I’m looking at a report that says TV3 are planning a series called At home with the Healy Raes, and no matter which way I read it, somehow I can’t quite get that collection of words to make sense.
At home. Yes. I get that bit.
With the Healy Raes. No. Sorry. How could you be at home with beings that suspend themselves upside-down from trees and pelt passing tourists with dried pellets of goat-shit?
What is home to a Healy Rae? Aren’t these the only species of hominid that David Attenborough gave up on? Forget it. Just shoot ’em, I believe were his exact words to the BBC film crew.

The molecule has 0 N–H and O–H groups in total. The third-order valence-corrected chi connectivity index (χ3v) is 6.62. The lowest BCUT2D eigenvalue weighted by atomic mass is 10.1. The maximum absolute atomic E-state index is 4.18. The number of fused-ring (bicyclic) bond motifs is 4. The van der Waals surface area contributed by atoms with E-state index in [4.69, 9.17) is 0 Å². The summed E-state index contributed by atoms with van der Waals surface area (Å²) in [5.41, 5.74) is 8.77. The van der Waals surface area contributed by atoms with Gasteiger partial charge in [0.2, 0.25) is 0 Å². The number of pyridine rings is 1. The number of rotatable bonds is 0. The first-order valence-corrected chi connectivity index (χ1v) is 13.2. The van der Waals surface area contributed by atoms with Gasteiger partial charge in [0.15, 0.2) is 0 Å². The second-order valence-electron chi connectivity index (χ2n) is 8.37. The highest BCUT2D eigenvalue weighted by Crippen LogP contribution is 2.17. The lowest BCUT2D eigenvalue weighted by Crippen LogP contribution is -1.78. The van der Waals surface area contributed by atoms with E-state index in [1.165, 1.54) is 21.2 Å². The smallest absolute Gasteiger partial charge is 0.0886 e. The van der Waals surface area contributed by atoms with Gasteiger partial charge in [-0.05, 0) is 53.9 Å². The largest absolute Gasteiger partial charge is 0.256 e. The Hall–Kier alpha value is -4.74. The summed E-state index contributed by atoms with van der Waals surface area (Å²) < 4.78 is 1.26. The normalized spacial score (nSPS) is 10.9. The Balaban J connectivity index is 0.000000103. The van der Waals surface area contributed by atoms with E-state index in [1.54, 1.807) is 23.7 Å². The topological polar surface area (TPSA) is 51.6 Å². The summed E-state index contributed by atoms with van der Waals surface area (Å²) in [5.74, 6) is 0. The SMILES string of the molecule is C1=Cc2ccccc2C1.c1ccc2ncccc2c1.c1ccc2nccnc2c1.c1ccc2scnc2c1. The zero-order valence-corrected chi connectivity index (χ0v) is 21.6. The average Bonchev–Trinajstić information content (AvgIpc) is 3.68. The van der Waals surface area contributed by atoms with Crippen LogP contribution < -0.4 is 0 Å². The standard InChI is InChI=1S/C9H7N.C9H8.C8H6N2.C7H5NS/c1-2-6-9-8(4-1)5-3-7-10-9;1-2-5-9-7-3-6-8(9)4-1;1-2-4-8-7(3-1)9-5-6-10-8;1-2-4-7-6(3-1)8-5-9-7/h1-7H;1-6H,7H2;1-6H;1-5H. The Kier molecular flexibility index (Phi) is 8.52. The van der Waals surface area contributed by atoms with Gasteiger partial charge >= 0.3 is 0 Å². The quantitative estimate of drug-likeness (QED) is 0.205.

Orang-utans and gorillas fling themselves from cliffs at the thought of being related to the only Great Ape known to wear a flat cap as part of its mating display.
Diane Fossey tried to wipe them out.
Using a unique camouflage strategy, the thickest ape in the sub-species gobshitera vocalises in a manner that sounds very similar to human speech. As a result, g. healy-rae is often adopted by humans and frequently assumes tasks requiring human-like behaviour but little intelligence, such as membership of county councils and running pubs, tasks ideally suited to its grunting, shuffling demeanour.
With any luck, TV3 is moving away from its normal diet of programmes about second-rate Irish models and personality-free Irish businessmen. If they put some money into this, they might come up with an award-winning study of one of the world’s least-understood apes.
Take that, BBC! Take that David Attenborough!